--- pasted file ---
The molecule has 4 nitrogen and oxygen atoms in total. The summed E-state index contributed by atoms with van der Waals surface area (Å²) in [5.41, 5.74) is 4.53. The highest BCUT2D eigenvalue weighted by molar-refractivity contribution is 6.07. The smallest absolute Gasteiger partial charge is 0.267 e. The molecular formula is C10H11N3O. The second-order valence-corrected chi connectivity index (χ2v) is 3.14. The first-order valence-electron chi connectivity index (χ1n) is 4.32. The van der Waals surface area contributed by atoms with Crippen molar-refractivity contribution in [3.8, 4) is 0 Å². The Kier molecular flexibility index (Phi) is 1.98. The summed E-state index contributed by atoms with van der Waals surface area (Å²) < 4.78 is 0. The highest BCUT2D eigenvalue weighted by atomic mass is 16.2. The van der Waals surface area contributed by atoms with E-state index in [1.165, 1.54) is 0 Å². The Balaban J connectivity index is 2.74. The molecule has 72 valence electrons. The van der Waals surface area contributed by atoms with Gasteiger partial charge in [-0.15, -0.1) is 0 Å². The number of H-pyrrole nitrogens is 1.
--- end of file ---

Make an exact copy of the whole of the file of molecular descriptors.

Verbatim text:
The molecule has 4 nitrogen and oxygen atoms in total. The summed E-state index contributed by atoms with van der Waals surface area (Å²) in [5.41, 5.74) is 4.53. The highest BCUT2D eigenvalue weighted by molar-refractivity contribution is 6.07. The smallest absolute Gasteiger partial charge is 0.267 e. The molecular formula is C10H11N3O. The second-order valence-corrected chi connectivity index (χ2v) is 3.14. The first-order valence-electron chi connectivity index (χ1n) is 4.32. The van der Waals surface area contributed by atoms with Crippen molar-refractivity contribution in [3.8, 4) is 0 Å². The Kier molecular flexibility index (Phi) is 1.98. The summed E-state index contributed by atoms with van der Waals surface area (Å²) < 4.78 is 0. The highest BCUT2D eigenvalue weighted by atomic mass is 16.2. The van der Waals surface area contributed by atoms with E-state index in [1.165, 1.54) is 0 Å². The Balaban J connectivity index is 2.74. The molecule has 72 valence electrons. The van der Waals surface area contributed by atoms with Gasteiger partial charge in [-0.15, -0.1) is 0 Å². The number of H-pyrrole nitrogens is 1.